The History of the Decline and Fall of the Roman Empire, Volume 1

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Henry G. Bohn, 1855
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User Review  - stillatim - LibraryThing

Let's be very clear about one thing: if you write English prose, and if you read a lot and care about English prose, you should read Gibbon. His sentences are perfect. Each is carefully weighted ... Read full review

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User Review  - ritaer - LibraryThing

end of Paganism, devision of east & west, end of western empire Read full review

Contents

THE GREEK EMPERORS OF NICE AND CONSTANTINOPLE ELEVATION AND REIGN OF MICHAEL PALEOLOGUS HIS FALSE UNION W...
49
Michael Palæologus Emperor
54
Recovery of Constantinople Return of the Greek Emperor Palæologus blinds and banishes the young Emperor
61
12621268 Is excommunicated by the Patriarch Arsenius 12661312 Schism of the Arsenites
63
12591282 Reign of Michael Palæologus 12731332 Reign of Andronicus the Elder 12741277 His Union with the Latin Church
65
12771282 His Persecution of the Greeks
68
The Union dissolved
69
Charles of Anjou subdues Naples and Sicily 1270 Threatens the Greek Empire
71
Palæologus instigates the Revolt of Sicily 1282 The Sicilian Vespers
73
Final Return of Gregory XI
74
Defeat of Charles
75
12041456 Revolutions of Athens Present State of Athens
81
Fortune of John Cantacuzene
84
12821320 Superstition of Andronicus and the Times 1320 First Disputes between the elder and younger Andronicus 13211328 Three civil Wars bet...
86
The elder Andronicus abdicates the Government 1332 His Death 13281341 Reign of Andronicus the Younger His two Wives
92
He reenters Constantinople
109
Tartars
115
Origin of the Othmans
138
Marriage of Orchan with a Greek Princess
145
Battle of Nicopolis
151
ELEVATION OF TIMOUR OR TAMERLANE TO THE THRONE
158
His War against Sultan Bajazet
170
Death of Bajazet
192
PAGE
198
APPLICATIONS OF THE EASTERN EMPERORS TO THE POPES
204
49
219
Council of Pisa
224
Eugenius deposed at Basil
238
Lessons of Barlaam
245
Their Faults and Merits
252
LATINS REIGN
259
50
263
Violation of the Peace
273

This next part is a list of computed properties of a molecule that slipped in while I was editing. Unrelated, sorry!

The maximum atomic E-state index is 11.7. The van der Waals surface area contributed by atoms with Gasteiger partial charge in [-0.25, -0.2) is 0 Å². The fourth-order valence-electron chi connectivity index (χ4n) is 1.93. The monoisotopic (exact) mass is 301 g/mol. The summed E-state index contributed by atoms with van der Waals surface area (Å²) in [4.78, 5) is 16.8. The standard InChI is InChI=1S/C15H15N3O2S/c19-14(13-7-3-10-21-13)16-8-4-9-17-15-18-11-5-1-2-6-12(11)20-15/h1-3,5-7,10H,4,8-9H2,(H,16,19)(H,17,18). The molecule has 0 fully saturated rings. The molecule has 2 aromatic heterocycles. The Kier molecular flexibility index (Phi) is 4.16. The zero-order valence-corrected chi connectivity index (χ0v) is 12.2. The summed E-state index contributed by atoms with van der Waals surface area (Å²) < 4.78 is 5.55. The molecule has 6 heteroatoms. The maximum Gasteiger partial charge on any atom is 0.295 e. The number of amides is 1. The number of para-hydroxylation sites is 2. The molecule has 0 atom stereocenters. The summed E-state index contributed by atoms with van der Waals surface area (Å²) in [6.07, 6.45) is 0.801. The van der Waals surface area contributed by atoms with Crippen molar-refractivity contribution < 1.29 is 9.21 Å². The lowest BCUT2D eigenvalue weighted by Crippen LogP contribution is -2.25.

His Defence of Belgrade and Death
279
Character of Mahomet II
288
Mahomet II forms the Siege of Constantinople
295
False Union of the Two Churches
304
Siege of Constantinople by Mahomet II
310
Preparations of the Turks for the general Assault
317
Death of the Emperor Constantine Palæologus
334
Grief and Terror of Europe
338
The Capitol
360
Pope Martin IV
367
Battle of Tusculum
373
52
377
53
379
Translation of the Holy See to Avignon
383
54
394

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Page 322 - The number of the Ottomans was fifty, perhaps a hundred, times superior to that of the Christians; the double walls were reduced by the cannon to a heap of ruins: in a circuit of several miles, some places must be found more easy of access, or more feebly guarded; and if the besiegers could penetrate in a single point, the whole city was irrecoverably lost. The first who deserved the sultan's reward was Hassan the Janizary, of gigantic stature and strength. With his...
Page 203 - The precise era of the invention and application of gunpowder is involved in doubtful traditions and equivocal language ; yet we may clearly discern that it was known before the middle of the fourteenth century ; and that before the end of the same, the use of artillery in battles and sieges, by sea and land, was familiar to the states of Germany, Italy, Spain, France, and England.
Page 310 - ... hides ; incessant volleys were securely discharged from the loop-holes ; in the front, three doors were contrived for the alternate sally and retreat of the soldiers and workmen. They ascended, by a staircase, to the upper platform ; and, as high as the level of that platform, a scaling ladder could be raised by pulleys, to form a bridge, and grapple with the adverse rampart.
Page 319 - The preceding night had been strenuously employed : the troops, the cannon, and the fascines, were advanced to the edge of the ditch, which in many parts presented a smooth and level passage to the breach; and his fourscore galleys almost touched with the prows and their scaling ladders, the less defensible walls of the harbour.
Page 471 - Rome, have been elucidated by the diligence of the antiquarian and the student; and the footsteps of heroes, the relics, not of superstition, but of empire, are devoutly visited by a new race of pilgrims from the remote and once savage countries of the North.
Page 82 - Yet are thy skies as blue, thy crags as wild ; Sweet are thy groves, and verdant are thy fields, Thine olive ripe as when Minerva smiled, And still his...
Page 310 - A circumstance that distinguishes the siege of Constantinople is the reunion of the ancient and modern artillery. The cannon were intermingled with the mechanical engines for casting stones and darts; the bullet and the battering-ram were directed against the same walls; nor had the discovery of gunpowder superseded the use of the liquid and unextinguishable fire. A wooden turret of the largest size was advanced on rollers : this portable magazine of ammunition and fascines was protected by a threefold...
Page 320 - The foremost ranks consisted of the refuse of the host, a voluntary crowd who fought without order or command ; of the feebleness of age or childhood, of peasants and vagrants, and of all who had joined the camp in the blind hope of plunder and martyrdom. The common impulse drove them onwards to the...

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